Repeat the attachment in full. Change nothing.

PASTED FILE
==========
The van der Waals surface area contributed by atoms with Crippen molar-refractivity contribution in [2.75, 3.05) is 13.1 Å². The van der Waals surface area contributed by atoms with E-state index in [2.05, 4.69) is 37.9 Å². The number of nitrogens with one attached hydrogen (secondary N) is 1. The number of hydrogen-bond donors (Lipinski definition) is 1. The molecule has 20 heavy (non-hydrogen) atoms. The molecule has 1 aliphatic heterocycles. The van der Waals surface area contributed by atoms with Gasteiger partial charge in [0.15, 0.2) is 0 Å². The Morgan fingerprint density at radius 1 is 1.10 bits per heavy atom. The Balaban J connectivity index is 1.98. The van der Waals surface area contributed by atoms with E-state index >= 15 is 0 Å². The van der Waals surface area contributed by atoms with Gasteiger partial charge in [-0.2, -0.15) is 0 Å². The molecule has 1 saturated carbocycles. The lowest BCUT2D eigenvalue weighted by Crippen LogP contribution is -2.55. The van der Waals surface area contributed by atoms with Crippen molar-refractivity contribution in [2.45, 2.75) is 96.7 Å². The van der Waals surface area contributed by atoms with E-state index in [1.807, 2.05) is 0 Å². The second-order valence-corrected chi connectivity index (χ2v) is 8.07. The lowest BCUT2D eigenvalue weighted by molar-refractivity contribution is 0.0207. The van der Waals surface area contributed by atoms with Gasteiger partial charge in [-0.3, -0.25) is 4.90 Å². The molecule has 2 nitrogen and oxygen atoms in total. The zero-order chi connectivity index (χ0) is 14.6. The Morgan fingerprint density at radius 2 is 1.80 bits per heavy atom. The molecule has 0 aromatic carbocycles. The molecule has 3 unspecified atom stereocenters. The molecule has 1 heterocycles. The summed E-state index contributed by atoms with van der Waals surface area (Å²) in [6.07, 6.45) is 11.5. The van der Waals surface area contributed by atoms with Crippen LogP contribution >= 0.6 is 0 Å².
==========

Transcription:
The van der Waals surface area contributed by atoms with Crippen molar-refractivity contribution in [2.75, 3.05) is 13.1 Å². The van der Waals surface area contributed by atoms with E-state index in [2.05, 4.69) is 37.9 Å². The number of nitrogens with one attached hydrogen (secondary N) is 1. The number of hydrogen-bond donors (Lipinski definition) is 1. The molecule has 20 heavy (non-hydrogen) atoms. The molecule has 1 aliphatic heterocycles. The van der Waals surface area contributed by atoms with Gasteiger partial charge in [0.15, 0.2) is 0 Å². The Morgan fingerprint density at radius 1 is 1.10 bits per heavy atom. The Balaban J connectivity index is 1.98. The van der Waals surface area contributed by atoms with E-state index >= 15 is 0 Å². The van der Waals surface area contributed by atoms with Gasteiger partial charge in [-0.2, -0.15) is 0 Å². The molecule has 1 saturated carbocycles. The lowest BCUT2D eigenvalue weighted by Crippen LogP contribution is -2.55. The van der Waals surface area contributed by atoms with Crippen molar-refractivity contribution in [2.45, 2.75) is 96.7 Å². The van der Waals surface area contributed by atoms with E-state index in [1.807, 2.05) is 0 Å². The second-order valence-corrected chi connectivity index (χ2v) is 8.07. The lowest BCUT2D eigenvalue weighted by molar-refractivity contribution is 0.0207. The van der Waals surface area contributed by atoms with Gasteiger partial charge in [-0.3, -0.25) is 4.90 Å². The molecule has 2 nitrogen and oxygen atoms in total. The zero-order chi connectivity index (χ0) is 14.6. The Morgan fingerprint density at radius 2 is 1.80 bits per heavy atom. The molecule has 0 aromatic carbocycles. The molecule has 3 unspecified atom stereocenters. The molecule has 1 heterocycles. The summed E-state index contributed by atoms with van der Waals surface area (Å²) in [6.07, 6.45) is 11.5. The van der Waals surface area contributed by atoms with Crippen LogP contribution >= 0.6 is 0 Å².